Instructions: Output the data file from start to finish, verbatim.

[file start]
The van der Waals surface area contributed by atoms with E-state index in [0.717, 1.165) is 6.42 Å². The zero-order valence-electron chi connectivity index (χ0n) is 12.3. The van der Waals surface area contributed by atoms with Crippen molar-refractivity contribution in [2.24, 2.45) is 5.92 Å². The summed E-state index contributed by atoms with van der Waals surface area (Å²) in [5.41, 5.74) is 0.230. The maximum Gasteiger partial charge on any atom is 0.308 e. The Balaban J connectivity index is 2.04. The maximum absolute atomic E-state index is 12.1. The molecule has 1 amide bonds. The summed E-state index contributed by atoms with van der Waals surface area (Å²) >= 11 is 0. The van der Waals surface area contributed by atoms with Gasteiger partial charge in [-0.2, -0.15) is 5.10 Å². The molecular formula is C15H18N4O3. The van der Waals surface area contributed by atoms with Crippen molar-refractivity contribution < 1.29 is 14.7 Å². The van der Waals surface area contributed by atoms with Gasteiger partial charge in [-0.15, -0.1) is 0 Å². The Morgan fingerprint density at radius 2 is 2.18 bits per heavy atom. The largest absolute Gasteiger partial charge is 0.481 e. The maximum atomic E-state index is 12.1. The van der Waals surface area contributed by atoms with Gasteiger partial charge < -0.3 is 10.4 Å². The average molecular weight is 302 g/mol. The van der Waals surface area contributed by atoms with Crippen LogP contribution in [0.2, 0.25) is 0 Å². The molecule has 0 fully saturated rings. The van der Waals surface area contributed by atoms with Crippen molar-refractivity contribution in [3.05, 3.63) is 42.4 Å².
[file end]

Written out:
The van der Waals surface area contributed by atoms with E-state index in [0.717, 1.165) is 6.42 Å². The zero-order valence-electron chi connectivity index (χ0n) is 12.3. The van der Waals surface area contributed by atoms with Crippen molar-refractivity contribution in [2.24, 2.45) is 5.92 Å². The summed E-state index contributed by atoms with van der Waals surface area (Å²) in [5.41, 5.74) is 0.230. The maximum Gasteiger partial charge on any atom is 0.308 e. The Balaban J connectivity index is 2.04. The maximum absolute atomic E-state index is 12.1. The molecule has 1 amide bonds. The summed E-state index contributed by atoms with van der Waals surface area (Å²) >= 11 is 0. The van der Waals surface area contributed by atoms with Gasteiger partial charge in [-0.2, -0.15) is 5.10 Å². The molecular formula is C15H18N4O3. The van der Waals surface area contributed by atoms with Crippen molar-refractivity contribution < 1.29 is 14.7 Å². The van der Waals surface area contributed by atoms with Gasteiger partial charge in [-0.15, -0.1) is 0 Å². The Morgan fingerprint density at radius 2 is 2.18 bits per heavy atom. The largest absolute Gasteiger partial charge is 0.481 e. The maximum atomic E-state index is 12.1. The van der Waals surface area contributed by atoms with Gasteiger partial charge < -0.3 is 10.4 Å². The average molecular weight is 302 g/mol. The van der Waals surface area contributed by atoms with Crippen LogP contribution in [0.2, 0.25) is 0 Å². The molecule has 0 fully saturated rings. The van der Waals surface area contributed by atoms with Crippen molar-refractivity contribution in [3.05, 3.63) is 42.4 Å².